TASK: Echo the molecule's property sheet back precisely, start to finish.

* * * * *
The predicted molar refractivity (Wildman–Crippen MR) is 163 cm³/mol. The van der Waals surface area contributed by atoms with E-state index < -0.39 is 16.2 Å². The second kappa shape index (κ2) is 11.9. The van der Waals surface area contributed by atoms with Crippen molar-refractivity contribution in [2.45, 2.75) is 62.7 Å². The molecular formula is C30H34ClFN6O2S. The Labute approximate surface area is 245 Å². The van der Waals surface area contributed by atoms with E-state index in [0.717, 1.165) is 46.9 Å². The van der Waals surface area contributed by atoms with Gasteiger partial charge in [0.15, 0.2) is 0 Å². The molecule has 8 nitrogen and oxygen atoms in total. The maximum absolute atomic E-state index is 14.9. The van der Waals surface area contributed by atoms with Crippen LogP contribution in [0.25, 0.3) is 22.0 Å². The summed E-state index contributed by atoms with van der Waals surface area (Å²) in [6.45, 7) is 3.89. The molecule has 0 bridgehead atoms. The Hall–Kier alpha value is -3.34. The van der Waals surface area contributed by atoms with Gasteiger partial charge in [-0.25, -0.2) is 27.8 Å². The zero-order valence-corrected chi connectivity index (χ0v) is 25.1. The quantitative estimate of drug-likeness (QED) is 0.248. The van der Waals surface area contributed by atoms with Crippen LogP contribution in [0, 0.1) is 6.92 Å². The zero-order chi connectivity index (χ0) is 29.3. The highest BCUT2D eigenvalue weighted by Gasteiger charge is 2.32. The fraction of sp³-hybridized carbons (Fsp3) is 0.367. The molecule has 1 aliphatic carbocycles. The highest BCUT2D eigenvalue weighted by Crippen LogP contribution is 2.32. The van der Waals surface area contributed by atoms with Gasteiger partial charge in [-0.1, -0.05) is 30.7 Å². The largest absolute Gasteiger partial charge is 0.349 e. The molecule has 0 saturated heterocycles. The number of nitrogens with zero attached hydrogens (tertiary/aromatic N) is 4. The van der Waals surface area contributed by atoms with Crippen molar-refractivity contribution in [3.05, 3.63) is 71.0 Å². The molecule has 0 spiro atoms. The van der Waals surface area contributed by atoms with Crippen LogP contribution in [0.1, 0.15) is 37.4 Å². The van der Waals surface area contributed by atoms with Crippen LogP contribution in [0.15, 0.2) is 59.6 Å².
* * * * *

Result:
The predicted molar refractivity (Wildman–Crippen MR) is 163 cm³/mol. The van der Waals surface area contributed by atoms with E-state index < -0.39 is 16.2 Å². The second kappa shape index (κ2) is 11.9. The van der Waals surface area contributed by atoms with Crippen molar-refractivity contribution in [2.45, 2.75) is 62.7 Å². The molecular formula is C30H34ClFN6O2S. The Labute approximate surface area is 245 Å². The van der Waals surface area contributed by atoms with E-state index in [0.717, 1.165) is 46.9 Å². The van der Waals surface area contributed by atoms with Gasteiger partial charge in [0.15, 0.2) is 0 Å². The molecule has 8 nitrogen and oxygen atoms in total. The maximum absolute atomic E-state index is 14.9. The van der Waals surface area contributed by atoms with Crippen LogP contribution in [0.25, 0.3) is 22.0 Å². The summed E-state index contributed by atoms with van der Waals surface area (Å²) in [6.45, 7) is 3.89. The molecule has 0 bridgehead atoms. The Hall–Kier alpha value is -3.34. The van der Waals surface area contributed by atoms with Gasteiger partial charge in [-0.25, -0.2) is 27.8 Å². The zero-order valence-corrected chi connectivity index (χ0v) is 25.1. The quantitative estimate of drug-likeness (QED) is 0.248. The van der Waals surface area contributed by atoms with Crippen LogP contribution in [0, 0.1) is 6.92 Å². The zero-order chi connectivity index (χ0) is 29.3. The highest BCUT2D eigenvalue weighted by Gasteiger charge is 2.32. The fraction of sp³-hybridized carbons (Fsp3) is 0.367. The molecule has 1 aliphatic carbocycles. The highest BCUT2D eigenvalue weighted by Crippen LogP contribution is 2.32. The van der Waals surface area contributed by atoms with Gasteiger partial charge in [-0.1, -0.05) is 30.7 Å². The largest absolute Gasteiger partial charge is 0.349 e. The molecule has 0 saturated heterocycles. The number of nitrogens with zero attached hydrogens (tertiary/aromatic N) is 4. The van der Waals surface area contributed by atoms with Crippen molar-refractivity contribution in [3.05, 3.63) is 71.0 Å². The molecule has 0 spiro atoms. The van der Waals surface area contributed by atoms with Crippen LogP contribution in [0.1, 0.15) is 37.4 Å². The van der Waals surface area contributed by atoms with Crippen LogP contribution in [0.15, 0.2) is 59.6 Å².